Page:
The 5 Most Interesting Comics of the Week
Every week I write about the most interesting new comics hitting comic shops, bookstores, digital, and the web. Feel free to comment below if there's a comic you've read recently that you want to talk about or an upcoming comic that you'd like me to consider highlighting.
By Mike Mignola and Dave Stewart
Dark Horse Comics
This week, Hellboy in Hell #10 marks Mike Mignola’s final Hellboy comic. Only time will tell whether it will be the last comic the character ever appears in, but Mignola has essentially announced his own semi-retirement with this issue, planning to move away from comics to focus on painting.
Issues of Hellboy in Hell have trickled out slowly over the past few years yet no one—Mignola included—really expected it to come to an end so quickly. Reading the series has been a treat for Mignola fans, and it's a great way for him to say farewell to the character he created 23 years ago.
By Luke Howard
Emma and her husband move to a new city with dreams of a fresh start. While her husband starts his new job, Emma finds an ad for a sex hotline hiring new operators, tapping into some complicated feelings she has about pornography and repressed female sexuality. The shy, reserved Emma seems an unlikely candidate for the job, but could taking it mean a move towards sexual empowerment?
Talk Dirty to Me is Luke Howard’s first major graphic novel after producing a number of acclaimed mini-comics. It is being published by Adhouse Books, which is known for promoting young talent like Howard. A comic about sex can easily teeter into cliché and moral preachiness, but Howard steers clear of cheap titillation and banality with some interesting storytelling choices that make the moral argument purely an internal one for Emma.
By Brian Michael Bendis, David Marquez and Justin Posner
Comic publishers haven’t always created great synergy with Hollywood. There was a time when a movie would be released without clear comics options for excited new readers, but Marvel seems to have covered every angle with this week’s release of the first issue of Civil War II, the sequel to their 2006 mini-series that was the inspiration for last month’s hit film Captain America: Civil War. Now that everyone has had the chance to see the movie a couple of times, they may be interested in seeing the superhero-on-superhero conflict play out in a new way, and Marvel is ready to deliver.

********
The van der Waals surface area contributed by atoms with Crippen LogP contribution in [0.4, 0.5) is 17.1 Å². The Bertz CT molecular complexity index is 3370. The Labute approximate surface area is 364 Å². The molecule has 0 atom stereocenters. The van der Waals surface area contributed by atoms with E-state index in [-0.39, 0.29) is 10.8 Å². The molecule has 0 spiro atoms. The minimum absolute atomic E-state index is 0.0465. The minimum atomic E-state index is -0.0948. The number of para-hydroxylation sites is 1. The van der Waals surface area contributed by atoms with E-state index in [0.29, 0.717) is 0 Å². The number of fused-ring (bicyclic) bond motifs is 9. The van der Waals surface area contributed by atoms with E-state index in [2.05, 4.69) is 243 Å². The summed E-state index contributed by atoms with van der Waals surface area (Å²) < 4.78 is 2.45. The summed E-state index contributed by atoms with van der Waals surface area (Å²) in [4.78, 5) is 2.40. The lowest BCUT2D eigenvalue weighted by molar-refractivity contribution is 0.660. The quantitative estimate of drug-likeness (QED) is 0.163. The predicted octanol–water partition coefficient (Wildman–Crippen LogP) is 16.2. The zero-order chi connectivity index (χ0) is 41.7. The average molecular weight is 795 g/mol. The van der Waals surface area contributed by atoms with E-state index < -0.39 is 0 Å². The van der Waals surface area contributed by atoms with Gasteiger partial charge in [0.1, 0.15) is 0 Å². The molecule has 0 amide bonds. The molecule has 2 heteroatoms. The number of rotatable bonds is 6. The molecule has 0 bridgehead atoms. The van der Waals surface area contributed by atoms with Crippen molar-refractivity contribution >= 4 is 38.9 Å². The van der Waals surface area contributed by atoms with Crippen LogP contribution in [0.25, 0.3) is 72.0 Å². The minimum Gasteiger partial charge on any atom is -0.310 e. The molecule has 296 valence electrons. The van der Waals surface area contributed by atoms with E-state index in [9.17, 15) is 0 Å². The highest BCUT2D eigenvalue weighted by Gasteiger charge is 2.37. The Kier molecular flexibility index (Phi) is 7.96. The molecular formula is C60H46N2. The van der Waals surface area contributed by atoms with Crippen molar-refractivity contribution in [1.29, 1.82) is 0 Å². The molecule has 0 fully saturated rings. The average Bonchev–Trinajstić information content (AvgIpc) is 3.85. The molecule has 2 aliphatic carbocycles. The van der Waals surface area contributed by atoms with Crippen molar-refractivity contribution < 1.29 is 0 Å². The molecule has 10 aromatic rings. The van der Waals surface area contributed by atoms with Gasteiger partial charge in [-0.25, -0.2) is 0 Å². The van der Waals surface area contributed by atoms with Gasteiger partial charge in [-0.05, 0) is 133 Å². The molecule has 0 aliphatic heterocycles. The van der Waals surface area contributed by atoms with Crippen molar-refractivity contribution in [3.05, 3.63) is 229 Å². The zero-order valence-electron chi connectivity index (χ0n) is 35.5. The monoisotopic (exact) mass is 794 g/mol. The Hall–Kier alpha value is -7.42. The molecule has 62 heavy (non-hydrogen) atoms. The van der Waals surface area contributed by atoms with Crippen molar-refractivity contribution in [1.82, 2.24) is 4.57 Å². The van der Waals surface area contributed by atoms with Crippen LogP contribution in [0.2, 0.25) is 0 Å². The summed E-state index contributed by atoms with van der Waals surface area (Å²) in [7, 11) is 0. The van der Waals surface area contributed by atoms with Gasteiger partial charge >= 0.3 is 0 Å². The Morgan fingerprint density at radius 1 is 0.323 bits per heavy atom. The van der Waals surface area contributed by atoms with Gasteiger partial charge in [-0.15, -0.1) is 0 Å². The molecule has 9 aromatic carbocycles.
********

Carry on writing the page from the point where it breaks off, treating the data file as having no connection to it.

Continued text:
The conflict in both the film and the original series revolved around requiring superheroes to register with the government and divulge their secret identities. This time around, the conflict arises over the morality of prosecuting crimes before they happen. When a new Inhuman with the power to see the future arrives on the scene, the question of whether to use his powers to alter the future draws a dividing line between Iron Man and Captain Marvel. This series will run for 8 issues and, as is always the case with these kinds of series, will be so big that it crosses over into just about every other Marvel Comic being published during the length of this series.
By Shigeru Mizuki
Drawn & Quarterly
Canadian publisher Drawn & Quarterly has been tirelessly working to bring the works of the late Shigeru Mizuki to Western readers. Previously, they've focused on his history-based books like the four-volume Showa: A History of Japan or last year’s translation of his biography of Hitler, but Mizuki was most famous in Japan for his all-ages horror comic GeGeGe no Kitaro. Mizuki’s Kitaro stories are creepy but comical adventures about a young boy of yōkai origin (supernatural ghost creatures of Japanese folklore) who finds himself in monster-of-the-week style adventures. One of the most popular children’s manga in Japan, it has inspired adaptations in many formats including anime, live action films, and video games.
D&Q’s all-ages graphic novels typically skew towards offbeat international offerings like this (see also their Moomin and Pippi Longstocking collections). They previously published Kitaro compilations, but Birth of Kitaro is the first in a seven-volume series that will collect all of the Kitaro stories and package them in an affordable, digest-sized format. The seven stories collected here were all originally published in the 1960s, including the title story that shows the origin of our young hero and introduces us to his father, a zombie who is reduced to a walking eyeball that still manages to be an over-protective dad.
5. BATMAN REBIRTH #1/SUPERMAN REBIRTH #1/GREEN LANTERNS REBIRTH #1/GREEN ARROW REBIRTH #1
After last week’s DC Universe Rebirth #1, DC’s new status quo begins with four #1 issues for Batman, Superman, Green Lanterns (note the plural) and Green Arrow. While the publisher is going to be relaunching most of their titles over the summer, they are not “rebooting” the continuities, meaning readers will find that these four comics mostly carry on with what has come before (but with new creative teams and a mandate to make the comics more heroic and hopeful).
Batman: Rebirth follows Scott Snyder and Greg Capullo’s best-selling run on the flagship Batman title by adding DC’s hottest new writer, Tom King (Sheriff of Babylon, Omega Men) as Snyder’s co-writer.
After killing off the “New 52” version of Kal-El in last week's Superman #52, Superman: Rebirth deals with the fallout and begins to move ahead with replacing him with his married, bearded pre-"New 52" counterpart.
Green Lanterns: Rebirth warns that the Earth is facing a threat dire enough that it’s necessary to hand out another ring to an Earthling to defend Sector 2817. And in Green Arrow: Rebirth, DC’s classic romance between Green Arrow and Black Canary is reintroduced for the first time since the characters were rebooted in 2011.